Gateway Cities Look to Fuel Early College Expansion in the FY 23 State Budget
The Gateway Cities Journal
Wednesday marked another milestone for Gateway City Early College expansion efforts with New Bedford High among four new programs receiving official state designations. This news is linked to the legislature’s decision to double funding for Early College in the FY 2022 budget. With this fuel for growth, new programs are launching and others are expanding all across the state. Last spring, Massachusetts had fewer than 3,900 high school students participating in Early College. Today there are more than 5,400.
The legislature’s embrace of Early College could not have come at a more critical moment. The pandemic delt a heavy blow to the college aspirations of Gateway City students. The ongoing impact is evident in FAFSA completion, a leading indicator of how many high school seniors will likely attend college in the fall. In 2021, the first full year of pandemic disruption, the number of Gateway City seniors submitting their federal financial aid paperwork by January 31st fell by 16 percent. This January 31st FAFSA submissions were still 14 percent below pre-pandemic levels.
Make no mistake, Early College students are also feeling the strain, but the additional support they receive is clearly helping them stay on course. So far 57 percent of Early College seniors have completed FAFSA applications, a mark that roughly matches pre-pandemic levels at this point in the college application season.
When the Gateway City Legislative Caucus convened on Monday to review FY 23 budget priorities, additional funding for Early College made their short list. Gateway City leaders will not be on their own making the case for doubling down on state investment. A recent survey by the MassINC Polling Group found 87 percent of Massachusetts voters support increasing state funding for Early College. Like their constituents, legislators from communities across the commonwealth recognize how investing in Early College can reduce opportunity gaps and help Massachusetts grow a skilled workforce.A new statewide alliance has formed to help communities provide students with more high-quality Early College experiences. The alliance is calling for increasing the Dual Enrollment line item (7066-0019) to $9 million in FY 23, the full amount state officials estimate will be necessary to cover higher education costs with a growing number of students in Early College. In addition, the alliance seeks $10 million for the Early College line item (7009-6600). This account funds startup and expansion grants, technical assistance, other direct supports to high schools, and program administration.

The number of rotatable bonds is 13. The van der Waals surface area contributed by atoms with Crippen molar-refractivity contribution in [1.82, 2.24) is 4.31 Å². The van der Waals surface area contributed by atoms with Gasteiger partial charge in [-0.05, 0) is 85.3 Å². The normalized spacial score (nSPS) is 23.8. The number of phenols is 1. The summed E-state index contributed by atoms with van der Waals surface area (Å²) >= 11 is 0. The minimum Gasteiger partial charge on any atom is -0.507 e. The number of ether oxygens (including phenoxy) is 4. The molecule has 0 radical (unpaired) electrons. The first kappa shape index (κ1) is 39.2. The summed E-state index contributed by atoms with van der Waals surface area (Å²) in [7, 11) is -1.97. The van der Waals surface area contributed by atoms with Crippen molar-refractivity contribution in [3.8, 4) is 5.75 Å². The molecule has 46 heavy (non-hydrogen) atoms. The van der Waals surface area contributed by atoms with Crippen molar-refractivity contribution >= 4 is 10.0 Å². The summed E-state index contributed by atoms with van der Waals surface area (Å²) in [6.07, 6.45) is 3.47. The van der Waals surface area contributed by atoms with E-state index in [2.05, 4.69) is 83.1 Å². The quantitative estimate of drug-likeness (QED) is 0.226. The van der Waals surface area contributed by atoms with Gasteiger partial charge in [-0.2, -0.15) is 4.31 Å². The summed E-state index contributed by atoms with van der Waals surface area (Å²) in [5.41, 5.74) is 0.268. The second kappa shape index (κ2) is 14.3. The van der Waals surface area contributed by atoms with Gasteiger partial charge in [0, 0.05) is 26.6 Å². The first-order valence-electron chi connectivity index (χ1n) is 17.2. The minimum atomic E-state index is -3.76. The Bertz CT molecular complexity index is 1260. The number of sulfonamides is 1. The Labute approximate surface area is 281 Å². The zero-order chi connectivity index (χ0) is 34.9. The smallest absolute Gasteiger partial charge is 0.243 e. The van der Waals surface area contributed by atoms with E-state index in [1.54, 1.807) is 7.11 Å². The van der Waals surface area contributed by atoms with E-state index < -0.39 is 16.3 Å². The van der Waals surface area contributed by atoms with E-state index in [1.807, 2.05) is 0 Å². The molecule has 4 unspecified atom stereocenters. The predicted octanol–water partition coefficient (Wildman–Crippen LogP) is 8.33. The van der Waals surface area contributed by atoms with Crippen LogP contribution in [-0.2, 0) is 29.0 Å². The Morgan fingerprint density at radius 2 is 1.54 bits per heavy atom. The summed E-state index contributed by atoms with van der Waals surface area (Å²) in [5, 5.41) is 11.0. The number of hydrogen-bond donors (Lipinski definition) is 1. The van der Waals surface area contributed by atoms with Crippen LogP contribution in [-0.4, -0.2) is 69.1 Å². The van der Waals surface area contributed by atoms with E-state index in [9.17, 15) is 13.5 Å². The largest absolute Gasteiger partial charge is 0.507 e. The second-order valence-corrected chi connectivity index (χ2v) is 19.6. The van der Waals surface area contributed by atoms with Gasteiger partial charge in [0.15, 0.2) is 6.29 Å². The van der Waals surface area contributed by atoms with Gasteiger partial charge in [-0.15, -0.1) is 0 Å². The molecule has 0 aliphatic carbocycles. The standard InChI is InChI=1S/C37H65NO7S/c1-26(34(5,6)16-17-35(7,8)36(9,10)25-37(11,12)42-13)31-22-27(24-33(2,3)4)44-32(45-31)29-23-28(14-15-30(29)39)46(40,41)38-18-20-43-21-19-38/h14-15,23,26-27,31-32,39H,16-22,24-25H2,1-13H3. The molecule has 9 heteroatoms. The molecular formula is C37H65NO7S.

Fully funding these two line items is essential to meet growing student demand for high-quality Early College programs, and, equally important, to produce the large increases in Gateway City postsecondary completion rates that a full-scale Early College initiative can deliver.